Chicago Among 20 Cities On Short List For Amazon’s 2nd HQ

CHICAGO (CBS) — Chicago has been selected as one of 20 cities that will move forward in the competition to host Amazon’s second headquarters, a project the tech giant has said will create up to 50,000 jobs.

After 238 cities across the U.S. submitted bids last year, Amazon on Thursday announced a list of 20 cities and regions that will continue in the selection process.

The list includes Atlanta, Austin, Boston, Chicago, Columbus, Dallas, Denver, Indianapolis, Los Angeles, Miami, Montgomery County in Maryland, Nashville, Newark, New York City, Northern Virginia, Philadelphia, Pittsburgh, Raleigh, Toronto, and Washington D.C.

“In the coming months, Amazon will work with each of the candidate locations to dive deeper into their proposals, request additional information as necessary, and evaluate the feasibility of a future partnership that can accommodate our hiring plans as well as benefit our employees and the local community. We expect to make a decision in 2018,” Amazon said in a statement on its website.

Mayor Rahm Emanuel’s office said Chicago is prepared to compete at the remaining levels of the process to lure Amazon’s HQ2.

“Today’s news makes clear that Amazon recognizes Chicago’s great strengths – access to talent, transportation, higher education, affordability and quality of life, which are the keys to growth and prosperity,” the mayor said in a prepared statement. “As companies including GE Healthcare, ConAgra and McDonalds have concluded, Chicago offers unparalleled opportunities, and we are going to continue to work as a region to make the case to Amazon that Chicago is the ideal location for HQ2.”

Chicago and the state of Illinois proposed 10 sites for Amazon:

• A “City Center Campus,” which would redevelop the state’s James R. Thompson Center in the Loop;
• a “Downtown Gateway District,” which would include space in the Willis Tower, the Old Chicago Main Post Office, and a redeveloped Union Station;
• “Lincoln Yards,” a stretch of riverfront property in Bucktown and Lincoln Park, including the old Finkl steel stie;
• “The River District,” a 37-acre stretch of riverfront land at Halsted Street’
• Fulton Market District property;
• redevelopment within the Illinois Medical District;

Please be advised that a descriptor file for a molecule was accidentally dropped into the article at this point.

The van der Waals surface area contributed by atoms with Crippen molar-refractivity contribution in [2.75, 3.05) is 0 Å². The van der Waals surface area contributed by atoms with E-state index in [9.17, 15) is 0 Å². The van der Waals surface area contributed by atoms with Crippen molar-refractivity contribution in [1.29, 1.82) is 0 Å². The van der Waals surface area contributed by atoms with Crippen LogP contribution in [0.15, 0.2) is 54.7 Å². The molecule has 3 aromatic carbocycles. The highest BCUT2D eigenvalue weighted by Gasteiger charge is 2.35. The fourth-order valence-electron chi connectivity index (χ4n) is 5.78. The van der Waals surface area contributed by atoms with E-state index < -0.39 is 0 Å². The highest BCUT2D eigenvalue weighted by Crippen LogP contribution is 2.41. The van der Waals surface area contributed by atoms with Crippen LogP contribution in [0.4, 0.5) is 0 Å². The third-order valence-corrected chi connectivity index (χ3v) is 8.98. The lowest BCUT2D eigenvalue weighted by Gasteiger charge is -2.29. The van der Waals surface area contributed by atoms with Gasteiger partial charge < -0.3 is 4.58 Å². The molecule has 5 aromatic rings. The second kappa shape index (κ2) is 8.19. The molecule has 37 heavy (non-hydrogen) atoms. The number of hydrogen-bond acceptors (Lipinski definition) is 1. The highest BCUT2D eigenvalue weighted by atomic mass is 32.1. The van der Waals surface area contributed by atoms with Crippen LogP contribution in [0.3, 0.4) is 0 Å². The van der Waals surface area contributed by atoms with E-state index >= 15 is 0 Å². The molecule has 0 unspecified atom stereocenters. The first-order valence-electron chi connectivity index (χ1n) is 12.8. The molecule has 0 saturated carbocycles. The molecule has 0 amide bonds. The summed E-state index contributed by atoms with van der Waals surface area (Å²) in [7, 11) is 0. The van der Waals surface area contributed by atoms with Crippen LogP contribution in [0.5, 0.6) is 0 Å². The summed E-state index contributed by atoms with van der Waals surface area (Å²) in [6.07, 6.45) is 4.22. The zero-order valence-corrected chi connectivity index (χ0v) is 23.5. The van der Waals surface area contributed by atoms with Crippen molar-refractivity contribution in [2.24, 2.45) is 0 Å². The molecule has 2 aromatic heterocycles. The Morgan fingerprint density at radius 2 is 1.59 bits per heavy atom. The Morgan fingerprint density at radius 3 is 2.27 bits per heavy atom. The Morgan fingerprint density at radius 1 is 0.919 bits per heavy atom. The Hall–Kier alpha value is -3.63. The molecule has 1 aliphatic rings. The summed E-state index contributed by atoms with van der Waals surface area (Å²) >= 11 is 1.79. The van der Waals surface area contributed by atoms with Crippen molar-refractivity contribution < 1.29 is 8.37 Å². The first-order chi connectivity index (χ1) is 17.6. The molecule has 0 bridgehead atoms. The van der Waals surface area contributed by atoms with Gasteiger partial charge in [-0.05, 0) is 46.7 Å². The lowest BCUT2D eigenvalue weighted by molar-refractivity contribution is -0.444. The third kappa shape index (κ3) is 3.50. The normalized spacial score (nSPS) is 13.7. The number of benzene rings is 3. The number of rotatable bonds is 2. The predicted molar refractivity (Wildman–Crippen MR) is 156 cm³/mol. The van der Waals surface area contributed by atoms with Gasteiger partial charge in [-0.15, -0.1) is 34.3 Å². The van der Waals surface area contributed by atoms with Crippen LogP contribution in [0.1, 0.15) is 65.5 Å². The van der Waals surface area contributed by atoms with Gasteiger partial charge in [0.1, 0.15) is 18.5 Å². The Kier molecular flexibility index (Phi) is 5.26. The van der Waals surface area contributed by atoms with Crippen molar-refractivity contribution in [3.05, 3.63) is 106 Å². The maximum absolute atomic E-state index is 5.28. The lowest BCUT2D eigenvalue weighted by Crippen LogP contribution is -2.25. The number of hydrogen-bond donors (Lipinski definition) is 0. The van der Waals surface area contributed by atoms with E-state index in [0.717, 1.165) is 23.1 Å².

• “The 78,” a 62-acre site in the South Loop along the Chicago River;
• “Burnham Lakefront,” the site of the former Michael Reese Hospital, just west of Lake Shore Drive near 31st Street Beach and Marina;
• the soon-to-be vacant McDonald’s headquarters campus in Oak Brook;
• and more than 260 acres available for redevelopment in Schaumburg, on the former site of the Motorola headquarters campus.

Incentives offered by the Emanuel administration and the Rauner administration reportedly include $1.3 billion in state EDGE tax credits, $450 million in state and city funding for infrastructure improvements, $250 to help train a workforce, $170 million in sales tax and utility tax exemptions, $61 million in property tax discounts.

On Wednesday, Emanuel was discussing reasons why he thinks Chicago would make any list of top cities for corporate expansion or relocation – and that includes the well-educated work force and transportation.

“We are not just the busiest, we are the best connected airport. We have a 95 percent on time, 96 public transportation system – New York is 75 percent. People, their employees want to live in neighborhoods that they can also afford to send their kids,” Emanuel said.

“More universities than any other city but Boston; 250-mile radius, 200-mile radius, more level one universities than any other city. We graduate 150,000 people with a bachelor’s degree consistently,” he added. “Of the five biggest cities in the United States, we now lead with more people with a college degree.”

The city made those points and more in its bid for Amazon’s HQ2.

The Seattle-based tech company has said it plans to spend $5 billion on its second headquarters, which would employ about 50,000 people, with an average compensation of more than $100,000.

City and state officials have said luring Amazon could bring in far more than the 50,000 jobs the company itself would create, including jobs in construction and support services. Gov. Bruce Rauner has estimated up to 140,000 new jobs should Amazon choose the Chicago bid.

Amazon said it will make a final decision sometime this year.

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